55° F
Mostly Cloudy
Mostly Cloudy

Madison School Board conflicted over 7 percent tax increase

By Theo Keith,
Published On: Apr 22 2013 08:43:40 PM CDT
Updated On: Apr 23 2013 07:05:12 PM CDT

The majority of Madison school board members on Monday rejected a proposal to increase property taxes 7.4 percent, which the district's superintendent called the most "for quite some time."

It wasn't an official vote, but it came in response to a question posed by Superintendent Jen Cheatham. Cheatham hadn't arrived in Madison when district staff wrote the draft budget [PDF], and said she wanted input on how to improve it.

"I know how I feel, and I share the concerns of quite a few of the board members about raising taxes to that extent," Cheatham said.

Board president James Howard and members Arlene Silveira and Mary Burke said they wouldn't support a property tax increase near the 7.4 percent mark.

The typical Madison homeowner pays about $2,500 in property taxes annually toward the school district, and the proposed hike would mean nearly an average of $185 extra.

"Homeowners and consumers are still in a depressed state, and I don't think we're at a point where we can raise taxes that high," Howard said.

Burke said the district could lose the support of the community after a significant tax increase.

But members Dean Loumos and T.J. Mertz, who were both backed by Madison Teachers, Inc., on their way to election victories earlier in April, said they would support a tax increase to the maximum amount allowed.

“I believe we should invest in our children and in our students to the fullest authority allowed by law,” Mertz said at Monday’s meeting.

Board members Marj Passman and Ed Hughes said their views fell somewhere in the middle.

"Do I think we have to increase taxes? Yes," Passman said. "We'll have to decide how much our taxpayers will take."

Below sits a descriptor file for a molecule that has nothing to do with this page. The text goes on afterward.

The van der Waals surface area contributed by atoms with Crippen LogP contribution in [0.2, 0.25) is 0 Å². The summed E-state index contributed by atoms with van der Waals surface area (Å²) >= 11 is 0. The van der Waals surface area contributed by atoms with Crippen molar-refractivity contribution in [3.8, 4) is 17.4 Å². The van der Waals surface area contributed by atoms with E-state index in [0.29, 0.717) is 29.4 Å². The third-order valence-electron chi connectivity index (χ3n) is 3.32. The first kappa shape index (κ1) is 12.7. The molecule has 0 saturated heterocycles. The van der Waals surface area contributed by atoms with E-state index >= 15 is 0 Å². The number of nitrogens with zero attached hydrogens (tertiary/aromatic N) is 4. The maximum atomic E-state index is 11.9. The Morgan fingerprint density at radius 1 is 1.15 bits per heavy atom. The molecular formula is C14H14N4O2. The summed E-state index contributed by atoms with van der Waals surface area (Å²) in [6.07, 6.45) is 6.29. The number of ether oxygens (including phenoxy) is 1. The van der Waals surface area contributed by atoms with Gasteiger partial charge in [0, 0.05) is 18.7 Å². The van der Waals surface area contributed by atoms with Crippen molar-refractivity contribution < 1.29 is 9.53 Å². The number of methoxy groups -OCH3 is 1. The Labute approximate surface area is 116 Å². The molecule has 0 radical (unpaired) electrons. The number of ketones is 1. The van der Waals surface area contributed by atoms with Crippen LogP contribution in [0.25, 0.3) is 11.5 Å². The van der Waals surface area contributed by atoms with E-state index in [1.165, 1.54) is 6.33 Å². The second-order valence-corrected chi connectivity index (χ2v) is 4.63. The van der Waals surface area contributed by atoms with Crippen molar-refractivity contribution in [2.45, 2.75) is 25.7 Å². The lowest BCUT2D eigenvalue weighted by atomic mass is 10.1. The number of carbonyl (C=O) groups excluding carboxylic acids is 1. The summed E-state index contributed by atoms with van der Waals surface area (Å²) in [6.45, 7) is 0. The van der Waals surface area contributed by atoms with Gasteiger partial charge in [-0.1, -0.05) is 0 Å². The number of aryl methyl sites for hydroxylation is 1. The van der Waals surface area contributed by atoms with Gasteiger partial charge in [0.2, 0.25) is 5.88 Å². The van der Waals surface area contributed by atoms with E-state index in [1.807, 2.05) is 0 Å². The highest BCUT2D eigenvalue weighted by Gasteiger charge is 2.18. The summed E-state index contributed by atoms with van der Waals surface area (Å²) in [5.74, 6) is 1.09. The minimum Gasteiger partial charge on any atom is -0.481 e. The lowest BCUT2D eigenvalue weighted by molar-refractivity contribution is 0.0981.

The draft budget included a 2.5 percent raise for district staff. One percent is mandated by the union contract, with 1.5 percent additional.

Despite her opposition to the larger tax increase, Cheatham said she supported the raises "if we can make it happen."

Cheatham will make her own budget recommendations in July, and the board will make a final decision on the budget by October.

She said taking the superintendent's job in the middle of the budget process has made for additional challenges, and said she wanted a better line-by-line analysis of the district's costs for next year's budget.

"My instinct is telling me that we are going to find savings there," Cheatham said.

But Howard said cost savings would be hard to find.

"There's absolutely no fat. We know that for certain," he said. "We've been cutting for years."

  • Marysville Pilchuck school shooting 4


    2 dead in school shooting near Seattle, sources say

    A school shooting has been reported at Marysville-Pilchuck High School in Marysville, Washington, about 35 miles north of Seattle.

  • Craig Spencer

    America's Ebola patients

    An American doctor who was working with Ebola patients in Guinea was been diagnosed with the disease after returning to New York. Learn more about him and America's other Ebola victims.

  • Hot peppers


    Notable food recalls

    A North Carolina producer of peppers and hot sauces is voluntarily recalling 6,215 pounds of fresh serrano chili peppers because some tested positive for salmonella. Here are other notable food recalls that made headlines.

  • jack-o-lantern Halloween pumpkin

    Juliet James/SXC


    Games, recipes, trick-or-treating, scary movies and everything else you need to make your Halloween extra spooky.

  • Politician, politics, debate, election

    iStock / bns124

    Election Coverage

    Get up-to-date on political stories, Reality Check the latest political ads, learn about the candidates and find election results in our special section.

  • Ebola virus pink


    Ebola special coverage

    Get the latest news on the Ebola outbreak and resources to help you learn more about the deadly virus.